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Korean J Intern Med > Volume 28(5); 2013 > Article
Mizuno and Niwa: Pocket flashlight-elicited Quincke pulse for aortic dissection diagnosis
A 62-year-old man, without a medical history of cardiovascular disease, was transferred to our hospital due to sudden-onset chest pain. His blood pressure was 101/21 mmHg, and heart rate was 87 beats per minute. A physical examination revealed a diastolic murmur, but we could not find an obvious Quincke pulse, only by nail bed pressure. However, applying Quincke's pocket f lashlight method revealed momentary accentuation of reddening of the nail bed and fingertips of the left hand (Fig. 1 and Supplementary Video 1 [available online at http://www.kjim.org/]). We suspected aortic regurgitation associated with an aortic dissection, which was conf irmed by trans-thoracic echocardiography and contrast-enhanced computed tomography. Therefore, we performed an emergency operation, and his clinical course was good.
Aortic regurgitation is one of the most common causes of death in patients with an aortic dissection. However, the sensitivity of auscultation for detecting a diastolic murmur is very low. Therefore, at our institution, we have added several other physical signs and imaging modalities to diagnose aortic regurgitation in clinical practice. The Quincke pulse is a famous physical sign, but it is also difficult to define without a microscope and microcapillary tonometer. To address this problem, introduced the pocket f lashlight method, whereby a light source is used to illuminate the fingers. We diagnosed aortic regurgitation based on a diastolic murmur and the Quincke pulse as determined using the pocket flashlight method. This method is a simple tool for diagnosing aortic regurgitation in patients with chest pain.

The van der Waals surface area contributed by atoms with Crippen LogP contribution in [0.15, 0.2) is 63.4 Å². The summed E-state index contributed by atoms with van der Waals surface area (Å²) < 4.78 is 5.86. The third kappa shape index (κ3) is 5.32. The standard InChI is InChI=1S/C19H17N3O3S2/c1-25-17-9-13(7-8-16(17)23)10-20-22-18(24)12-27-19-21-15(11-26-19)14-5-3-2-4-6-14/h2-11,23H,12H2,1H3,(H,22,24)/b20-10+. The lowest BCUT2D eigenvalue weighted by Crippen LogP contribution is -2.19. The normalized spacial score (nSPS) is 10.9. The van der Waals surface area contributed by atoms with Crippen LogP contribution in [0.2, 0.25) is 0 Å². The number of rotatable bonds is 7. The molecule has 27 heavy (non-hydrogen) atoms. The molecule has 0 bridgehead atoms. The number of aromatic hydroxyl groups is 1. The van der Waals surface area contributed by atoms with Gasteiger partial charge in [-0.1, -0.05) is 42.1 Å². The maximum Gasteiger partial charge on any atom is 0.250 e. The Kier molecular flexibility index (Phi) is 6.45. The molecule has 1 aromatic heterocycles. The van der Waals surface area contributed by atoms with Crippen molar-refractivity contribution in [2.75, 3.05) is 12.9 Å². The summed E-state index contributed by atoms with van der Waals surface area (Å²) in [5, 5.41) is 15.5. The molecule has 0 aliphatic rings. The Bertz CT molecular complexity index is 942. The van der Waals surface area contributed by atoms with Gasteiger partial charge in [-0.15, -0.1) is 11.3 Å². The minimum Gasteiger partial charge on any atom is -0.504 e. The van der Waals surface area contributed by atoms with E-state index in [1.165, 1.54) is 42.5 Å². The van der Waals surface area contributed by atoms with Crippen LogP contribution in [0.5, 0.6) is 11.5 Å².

Conflict of interest

No potential conflict of interest relevant to this article is reported.

Supplementary Material

Supplementary Video 1

kjim-28-631-s001.avi
Figure 1
(A) Diastole; pocket flashlight illumination easily reveals pulsatile redness. (B) Systole; redness of nail bed moves slightly towards the fingertip. Capillary redness moves towards the right side of the figure during systole (white arrow shows movement of capillary redness towards the fingertips).
kjim-28-631-g001.jpg
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